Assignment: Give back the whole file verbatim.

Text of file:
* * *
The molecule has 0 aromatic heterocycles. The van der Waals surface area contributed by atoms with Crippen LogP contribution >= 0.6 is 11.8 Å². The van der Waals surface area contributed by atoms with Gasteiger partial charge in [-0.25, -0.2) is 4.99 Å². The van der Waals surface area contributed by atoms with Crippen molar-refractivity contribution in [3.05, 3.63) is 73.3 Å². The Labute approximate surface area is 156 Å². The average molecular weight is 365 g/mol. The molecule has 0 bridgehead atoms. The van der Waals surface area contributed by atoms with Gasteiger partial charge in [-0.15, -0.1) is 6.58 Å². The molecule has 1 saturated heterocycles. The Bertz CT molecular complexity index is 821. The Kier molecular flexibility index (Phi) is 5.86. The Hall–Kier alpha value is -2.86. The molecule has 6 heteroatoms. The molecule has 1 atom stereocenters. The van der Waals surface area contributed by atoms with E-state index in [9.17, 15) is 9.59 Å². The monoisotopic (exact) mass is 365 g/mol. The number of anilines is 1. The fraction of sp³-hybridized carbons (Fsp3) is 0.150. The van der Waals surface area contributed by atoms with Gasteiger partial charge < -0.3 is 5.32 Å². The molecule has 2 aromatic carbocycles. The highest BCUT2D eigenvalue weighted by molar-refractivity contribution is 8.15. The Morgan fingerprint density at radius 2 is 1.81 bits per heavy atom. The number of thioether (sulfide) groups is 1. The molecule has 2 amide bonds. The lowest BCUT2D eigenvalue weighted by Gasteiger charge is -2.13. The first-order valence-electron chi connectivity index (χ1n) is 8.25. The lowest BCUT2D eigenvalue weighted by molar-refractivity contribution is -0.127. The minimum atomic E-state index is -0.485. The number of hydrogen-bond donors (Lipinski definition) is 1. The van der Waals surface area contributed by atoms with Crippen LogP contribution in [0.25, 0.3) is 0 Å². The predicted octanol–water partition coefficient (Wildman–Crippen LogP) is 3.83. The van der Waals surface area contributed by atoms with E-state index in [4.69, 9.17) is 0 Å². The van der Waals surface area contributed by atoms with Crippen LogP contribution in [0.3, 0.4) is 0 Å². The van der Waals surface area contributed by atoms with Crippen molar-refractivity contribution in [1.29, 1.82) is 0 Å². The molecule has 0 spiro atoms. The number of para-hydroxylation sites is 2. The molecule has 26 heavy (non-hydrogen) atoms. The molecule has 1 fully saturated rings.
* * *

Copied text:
The molecule has 0 aromatic heterocycles. The van der Waals surface area contributed by atoms with Crippen LogP contribution >= 0.6 is 11.8 Å². The van der Waals surface area contributed by atoms with Gasteiger partial charge in [-0.25, -0.2) is 4.99 Å². The van der Waals surface area contributed by atoms with Crippen molar-refractivity contribution in [3.05, 3.63) is 73.3 Å². The Labute approximate surface area is 156 Å². The average molecular weight is 365 g/mol. The molecule has 0 bridgehead atoms. The van der Waals surface area contributed by atoms with Gasteiger partial charge in [-0.15, -0.1) is 6.58 Å². The molecule has 1 saturated heterocycles. The Bertz CT molecular complexity index is 821. The Kier molecular flexibility index (Phi) is 5.86. The Hall–Kier alpha value is -2.86. The molecule has 6 heteroatoms. The molecule has 1 atom stereocenters. The van der Waals surface area contributed by atoms with E-state index in [9.17, 15) is 9.59 Å². The monoisotopic (exact) mass is 365 g/mol. The number of anilines is 1. The fraction of sp³-hybridized carbons (Fsp3) is 0.150. The van der Waals surface area contributed by atoms with Gasteiger partial charge < -0.3 is 5.32 Å². The molecule has 2 aromatic carbocycles. The highest BCUT2D eigenvalue weighted by molar-refractivity contribution is 8.15. The Morgan fingerprint density at radius 2 is 1.81 bits per heavy atom. The number of thioether (sulfide) groups is 1. The molecule has 2 amide bonds. The lowest BCUT2D eigenvalue weighted by Gasteiger charge is -2.13. The first-order valence-electron chi connectivity index (χ1n) is 8.25. The lowest BCUT2D eigenvalue weighted by molar-refractivity contribution is -0.127. The minimum atomic E-state index is -0.485. The number of hydrogen-bond donors (Lipinski definition) is 1. The van der Waals surface area contributed by atoms with Crippen LogP contribution in [0.25, 0.3) is 0 Å². The predicted octanol–water partition coefficient (Wildman–Crippen LogP) is 3.83. The van der Waals surface area contributed by atoms with E-state index in [4.69, 9.17) is 0 Å². The van der Waals surface area contributed by atoms with Crippen LogP contribution in [0.3, 0.4) is 0 Å². The van der Waals surface area contributed by atoms with Crippen molar-refractivity contribution in [1.29, 1.82) is 0 Å². The molecule has 0 spiro atoms. The number of para-hydroxylation sites is 2. The molecule has 26 heavy (non-hydrogen) atoms. The molecule has 1 fully saturated rings.